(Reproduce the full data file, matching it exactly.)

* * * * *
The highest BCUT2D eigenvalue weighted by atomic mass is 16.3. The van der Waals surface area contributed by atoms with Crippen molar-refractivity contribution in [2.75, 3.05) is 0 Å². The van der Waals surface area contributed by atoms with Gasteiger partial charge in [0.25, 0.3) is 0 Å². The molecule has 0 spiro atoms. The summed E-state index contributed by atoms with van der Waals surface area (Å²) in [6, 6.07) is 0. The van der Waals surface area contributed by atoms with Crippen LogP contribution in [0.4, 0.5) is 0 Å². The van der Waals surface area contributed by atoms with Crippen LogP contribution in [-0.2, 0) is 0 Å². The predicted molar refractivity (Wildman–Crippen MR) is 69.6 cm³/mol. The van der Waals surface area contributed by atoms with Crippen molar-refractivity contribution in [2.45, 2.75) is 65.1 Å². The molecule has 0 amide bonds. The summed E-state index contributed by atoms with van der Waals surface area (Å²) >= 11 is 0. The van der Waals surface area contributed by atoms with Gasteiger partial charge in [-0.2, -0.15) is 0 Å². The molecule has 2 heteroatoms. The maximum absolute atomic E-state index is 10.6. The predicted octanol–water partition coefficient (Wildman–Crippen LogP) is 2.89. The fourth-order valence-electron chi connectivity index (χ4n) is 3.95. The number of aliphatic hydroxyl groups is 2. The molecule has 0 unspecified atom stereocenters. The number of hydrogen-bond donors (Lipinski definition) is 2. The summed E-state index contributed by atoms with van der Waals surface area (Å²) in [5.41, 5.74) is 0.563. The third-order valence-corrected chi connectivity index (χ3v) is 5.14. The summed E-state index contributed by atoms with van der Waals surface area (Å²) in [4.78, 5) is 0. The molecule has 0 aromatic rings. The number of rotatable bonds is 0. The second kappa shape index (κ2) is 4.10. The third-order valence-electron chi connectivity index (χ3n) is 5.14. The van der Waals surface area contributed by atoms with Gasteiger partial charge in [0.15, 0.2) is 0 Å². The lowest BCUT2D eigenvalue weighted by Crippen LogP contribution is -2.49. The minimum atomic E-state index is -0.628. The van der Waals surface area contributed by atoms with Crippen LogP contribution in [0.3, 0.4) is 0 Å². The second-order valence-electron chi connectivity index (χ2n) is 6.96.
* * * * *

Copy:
The highest BCUT2D eigenvalue weighted by atomic mass is 16.3. The van der Waals surface area contributed by atoms with Crippen molar-refractivity contribution in [2.75, 3.05) is 0 Å². The van der Waals surface area contributed by atoms with Gasteiger partial charge in [0.25, 0.3) is 0 Å². The molecule has 0 spiro atoms. The summed E-state index contributed by atoms with van der Waals surface area (Å²) in [6, 6.07) is 0. The van der Waals surface area contributed by atoms with Crippen LogP contribution in [0.4, 0.5) is 0 Å². The van der Waals surface area contributed by atoms with Crippen LogP contribution in [-0.2, 0) is 0 Å². The predicted molar refractivity (Wildman–Crippen MR) is 69.6 cm³/mol. The van der Waals surface area contributed by atoms with Crippen molar-refractivity contribution in [2.45, 2.75) is 65.1 Å². The molecule has 0 amide bonds. The summed E-state index contributed by atoms with van der Waals surface area (Å²) >= 11 is 0. The van der Waals surface area contributed by atoms with Gasteiger partial charge in [-0.2, -0.15) is 0 Å². The molecule has 2 heteroatoms. The maximum absolute atomic E-state index is 10.6. The predicted octanol–water partition coefficient (Wildman–Crippen LogP) is 2.89. The fourth-order valence-electron chi connectivity index (χ4n) is 3.95. The number of aliphatic hydroxyl groups is 2. The molecule has 0 unspecified atom stereocenters. The number of hydrogen-bond donors (Lipinski definition) is 2. The summed E-state index contributed by atoms with van der Waals surface area (Å²) in [5.41, 5.74) is 0.563. The third-order valence-corrected chi connectivity index (χ3v) is 5.14. The summed E-state index contributed by atoms with van der Waals surface area (Å²) in [4.78, 5) is 0. The molecule has 0 aromatic rings. The number of rotatable bonds is 0. The second kappa shape index (κ2) is 4.10. The third-order valence-electron chi connectivity index (χ3n) is 5.14. The van der Waals surface area contributed by atoms with Gasteiger partial charge in [0.15, 0.2) is 0 Å². The lowest BCUT2D eigenvalue weighted by Crippen LogP contribution is -2.49. The minimum atomic E-state index is -0.628. The van der Waals surface area contributed by atoms with Crippen LogP contribution in [0.3, 0.4) is 0 Å². The second-order valence-electron chi connectivity index (χ2n) is 6.96.